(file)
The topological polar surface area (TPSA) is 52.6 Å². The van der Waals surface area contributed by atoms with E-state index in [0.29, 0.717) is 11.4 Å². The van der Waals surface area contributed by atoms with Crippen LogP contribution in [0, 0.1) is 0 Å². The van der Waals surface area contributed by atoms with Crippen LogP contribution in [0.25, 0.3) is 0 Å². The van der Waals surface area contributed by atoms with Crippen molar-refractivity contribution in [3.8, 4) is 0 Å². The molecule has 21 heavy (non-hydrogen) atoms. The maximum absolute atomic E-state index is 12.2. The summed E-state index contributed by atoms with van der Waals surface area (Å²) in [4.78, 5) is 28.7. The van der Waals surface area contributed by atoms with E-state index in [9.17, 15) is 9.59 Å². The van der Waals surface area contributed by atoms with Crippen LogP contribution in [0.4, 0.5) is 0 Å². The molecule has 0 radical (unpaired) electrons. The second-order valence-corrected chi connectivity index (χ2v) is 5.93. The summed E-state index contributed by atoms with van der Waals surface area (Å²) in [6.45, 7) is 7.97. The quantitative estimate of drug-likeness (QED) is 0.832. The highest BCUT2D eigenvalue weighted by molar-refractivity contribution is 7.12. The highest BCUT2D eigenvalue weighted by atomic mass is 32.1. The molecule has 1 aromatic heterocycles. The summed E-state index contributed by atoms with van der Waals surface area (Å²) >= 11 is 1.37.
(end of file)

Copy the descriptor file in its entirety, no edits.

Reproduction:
The topological polar surface area (TPSA) is 52.6 Å². The van der Waals surface area contributed by atoms with E-state index in [0.29, 0.717) is 11.4 Å². The van der Waals surface area contributed by atoms with Crippen LogP contribution in [0, 0.1) is 0 Å². The van der Waals surface area contributed by atoms with Crippen LogP contribution in [0.25, 0.3) is 0 Å². The van der Waals surface area contributed by atoms with Crippen molar-refractivity contribution in [3.8, 4) is 0 Å². The molecule has 21 heavy (non-hydrogen) atoms. The maximum absolute atomic E-state index is 12.2. The summed E-state index contributed by atoms with van der Waals surface area (Å²) in [4.78, 5) is 28.7. The van der Waals surface area contributed by atoms with E-state index in [9.17, 15) is 9.59 Å². The van der Waals surface area contributed by atoms with Crippen LogP contribution in [0.4, 0.5) is 0 Å². The molecule has 0 radical (unpaired) electrons. The second-order valence-corrected chi connectivity index (χ2v) is 5.93. The summed E-state index contributed by atoms with van der Waals surface area (Å²) in [6.45, 7) is 7.97. The quantitative estimate of drug-likeness (QED) is 0.832. The highest BCUT2D eigenvalue weighted by molar-refractivity contribution is 7.12. The highest BCUT2D eigenvalue weighted by atomic mass is 32.1. The molecule has 1 aromatic heterocycles. The summed E-state index contributed by atoms with van der Waals surface area (Å²) >= 11 is 1.37.